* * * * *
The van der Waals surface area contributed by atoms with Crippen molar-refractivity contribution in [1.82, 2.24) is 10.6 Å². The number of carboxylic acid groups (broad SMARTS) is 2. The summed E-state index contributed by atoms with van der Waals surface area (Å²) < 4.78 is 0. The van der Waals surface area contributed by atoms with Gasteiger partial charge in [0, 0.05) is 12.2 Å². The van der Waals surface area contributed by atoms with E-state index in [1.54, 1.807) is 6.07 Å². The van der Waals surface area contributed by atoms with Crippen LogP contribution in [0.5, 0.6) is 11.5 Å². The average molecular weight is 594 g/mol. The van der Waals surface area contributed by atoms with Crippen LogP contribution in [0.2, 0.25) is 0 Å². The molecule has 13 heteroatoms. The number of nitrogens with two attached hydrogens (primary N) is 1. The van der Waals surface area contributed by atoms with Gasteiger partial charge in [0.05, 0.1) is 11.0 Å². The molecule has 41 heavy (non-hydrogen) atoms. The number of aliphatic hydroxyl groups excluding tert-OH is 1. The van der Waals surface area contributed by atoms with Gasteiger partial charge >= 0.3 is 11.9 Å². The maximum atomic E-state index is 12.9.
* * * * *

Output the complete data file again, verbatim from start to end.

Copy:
The van der Waals surface area contributed by atoms with Crippen molar-refractivity contribution in [1.82, 2.24) is 10.6 Å². The number of carboxylic acid groups (broad SMARTS) is 2. The summed E-state index contributed by atoms with van der Waals surface area (Å²) < 4.78 is 0. The van der Waals surface area contributed by atoms with Gasteiger partial charge in [0, 0.05) is 12.2 Å². The van der Waals surface area contributed by atoms with E-state index in [1.54, 1.807) is 6.07 Å². The van der Waals surface area contributed by atoms with Crippen LogP contribution in [0.5, 0.6) is 11.5 Å². The average molecular weight is 594 g/mol. The van der Waals surface area contributed by atoms with Crippen LogP contribution in [0.2, 0.25) is 0 Å². The molecule has 13 heteroatoms. The number of nitrogens with two attached hydrogens (primary N) is 1. The van der Waals surface area contributed by atoms with Gasteiger partial charge in [0.05, 0.1) is 11.0 Å². The molecule has 41 heavy (non-hydrogen) atoms. The number of aliphatic hydroxyl groups excluding tert-OH is 1. The van der Waals surface area contributed by atoms with Gasteiger partial charge >= 0.3 is 11.9 Å². The maximum atomic E-state index is 12.9.